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In a zone of their own.
August 24, 2002 1:48 PM   Subscribe

In a zone of their own. Despite restrictions and police enforcement, protesters tried to make their voices heard. When did these "Free Speech Zones" start. Maybe they have always been around but I don't recall hearing that you had to be cordoned off to express peaceful dissent.
posted by bas67 (18 comments total)

 
He says he chose to let the protesters believe they were blockading the motorcade in hopes to keep the peace and avoid arrests.

"No sense in fighting with them," said Patton. "Let's just take him (Bush) out the back way."


i don't know why, but i found this to be an accurate analogy of how the government deals with the people in general.
posted by quin at 2:27 PM on August 24, 2002


I cannot imagine anything more intolerably smelly than a gaggle of fenced-in Oregon lefties with the sun beating down. I bet even the most unkempt little hippie was wishing that her comrades had a little less aversion to bathing ...
posted by MattD at 2:44 PM on August 24, 2002


The bad part about these protest zones is that they are generally located behind the Porta-Potties just out of earshot.
posted by bradth27 at 2:45 PM on August 24, 2002


Not creative or interesting enough to come up with an original insult, MattD reaches for an embarrassingly old cliche to speak for him.

Next, we'll hear MattD's take on older drivers. They're slow!
posted by raaka at 3:27 PM on August 24, 2002


If protesting our governments actions is an unacceptable form of demonstration, how can we show our disapproval for the actions of our elected officials? Do we have to wait until reelection, and is it possible to fix the problems that have been created by electing someone new?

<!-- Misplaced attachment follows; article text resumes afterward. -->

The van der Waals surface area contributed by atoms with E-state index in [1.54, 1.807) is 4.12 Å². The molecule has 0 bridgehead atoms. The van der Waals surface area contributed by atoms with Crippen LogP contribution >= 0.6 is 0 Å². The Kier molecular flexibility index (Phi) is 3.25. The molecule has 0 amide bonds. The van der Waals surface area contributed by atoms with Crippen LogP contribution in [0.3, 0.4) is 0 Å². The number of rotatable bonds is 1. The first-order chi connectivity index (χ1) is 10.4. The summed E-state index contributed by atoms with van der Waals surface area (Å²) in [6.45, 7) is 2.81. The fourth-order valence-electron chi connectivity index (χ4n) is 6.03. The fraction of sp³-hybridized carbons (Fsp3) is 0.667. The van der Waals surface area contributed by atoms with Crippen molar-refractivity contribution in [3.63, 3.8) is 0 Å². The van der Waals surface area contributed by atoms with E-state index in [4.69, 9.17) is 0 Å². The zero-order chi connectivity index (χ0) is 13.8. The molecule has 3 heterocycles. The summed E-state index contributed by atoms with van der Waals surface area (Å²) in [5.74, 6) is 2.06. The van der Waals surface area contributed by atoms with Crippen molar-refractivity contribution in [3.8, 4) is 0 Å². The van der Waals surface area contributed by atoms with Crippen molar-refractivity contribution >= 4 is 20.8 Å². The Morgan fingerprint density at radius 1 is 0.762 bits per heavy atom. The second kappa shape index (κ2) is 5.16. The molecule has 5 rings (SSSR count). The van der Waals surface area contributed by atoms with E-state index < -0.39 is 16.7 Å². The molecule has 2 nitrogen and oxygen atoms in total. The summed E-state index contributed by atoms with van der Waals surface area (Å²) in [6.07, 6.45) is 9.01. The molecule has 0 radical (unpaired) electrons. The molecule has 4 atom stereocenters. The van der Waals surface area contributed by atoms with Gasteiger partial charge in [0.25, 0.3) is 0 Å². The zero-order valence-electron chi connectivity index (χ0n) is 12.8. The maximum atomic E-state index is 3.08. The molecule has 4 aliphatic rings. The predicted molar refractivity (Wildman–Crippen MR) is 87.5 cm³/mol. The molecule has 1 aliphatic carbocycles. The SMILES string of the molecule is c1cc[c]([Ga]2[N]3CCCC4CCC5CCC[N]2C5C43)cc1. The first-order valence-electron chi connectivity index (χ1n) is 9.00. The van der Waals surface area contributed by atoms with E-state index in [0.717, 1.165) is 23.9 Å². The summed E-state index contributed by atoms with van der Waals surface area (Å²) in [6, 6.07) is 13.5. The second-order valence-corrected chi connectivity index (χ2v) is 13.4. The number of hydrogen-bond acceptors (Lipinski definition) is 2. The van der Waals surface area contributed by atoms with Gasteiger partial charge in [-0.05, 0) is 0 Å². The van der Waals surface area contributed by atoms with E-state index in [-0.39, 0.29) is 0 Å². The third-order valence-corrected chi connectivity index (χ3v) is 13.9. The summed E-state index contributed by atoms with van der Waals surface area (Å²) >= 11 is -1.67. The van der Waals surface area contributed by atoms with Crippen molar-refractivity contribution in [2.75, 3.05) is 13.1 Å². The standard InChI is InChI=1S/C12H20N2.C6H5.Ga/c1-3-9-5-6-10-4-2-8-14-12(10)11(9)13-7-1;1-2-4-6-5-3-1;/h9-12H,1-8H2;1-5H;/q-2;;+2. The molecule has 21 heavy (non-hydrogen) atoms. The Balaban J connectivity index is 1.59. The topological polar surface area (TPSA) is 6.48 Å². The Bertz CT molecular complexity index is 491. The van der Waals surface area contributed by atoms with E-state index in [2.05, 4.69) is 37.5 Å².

I wish I was a wealthy corporation so I could vote in this country. Hopefully the Worldcom stock I acquired from a co-worker will hit it big. It set me back at least 3 donuts, and one of them was a jelly.
posted by fatbobsmith at 3:57 PM on August 24, 2002


Yet another example of the Constitution being shat upon by the Bush cabal.

And yet we stand by, doing nothing, accepting everything.

I'm wondering when or really if the people of this country are going to wake up and get off their collective fat asses and do something about this? I'm guessing never.

How sad. How scary. Horrible, just horrible on all accounts.
posted by damnitkage at 4:17 PM on August 24, 2002


We had "free speech zones" in Atlanta during the Democratic convention back in '84. Sad it is, but nothing new, and not unique to the Republican party.
posted by jonnyp at 4:23 PM on August 24, 2002


I was actually trying to apply a true, if hoary, fact (that lefties who range in the Eugene to Berkeley habitat, particularly those of the young and unshaven, regardless of gender persuasion) to a new situation (penned up protesting), in a funny way.

The superposition of the familiar and the novel being, of course, the heart of a joke. (Which is the very best comedians can often have you start laughing before the punchline -- because you know the familiar half of the setup well enough to see where the thing is headed.)

If I failed to insult amusingly, I apologize. (The apology being for failing to amuse my MeFi colleagues; I mean the insult to the stinky protestors most unreservedly.)
posted by MattD at 4:48 PM on August 24, 2002


If I failed to insult amusingly, I apologize.

Accepted. Now, get back in the bathroom, as I'm sure you've got more blood to scrub off your hands.
posted by riviera at 4:50 PM on August 24, 2002


You should have been in Topeka, KS today for the Nazi rally. There were four different zones fenced off. The Nazi's were up on the capital steps, their 25 supporters were in a pen on the west side of the building, hundreds of people were on the east side of the building waving anti-nazi signs and yelling, and a few hundred people were across the street having a counter-protest. In order to enter the three public areas you had to go through metal detectors and could not take in cell phones or cameras. There was a lot of free speech going on in Topeka today and I don't see any other way that they could have done it. ?
posted by sp dinsmoor at 4:53 PM on August 24, 2002


"that lefties who range in the Eugene to Berkeley habitat, particularly those of the young and unshaven, regardless of gender persuasion"

You'll be happy to find your hoary stereotype, like most stereotypes, is mostly wrong.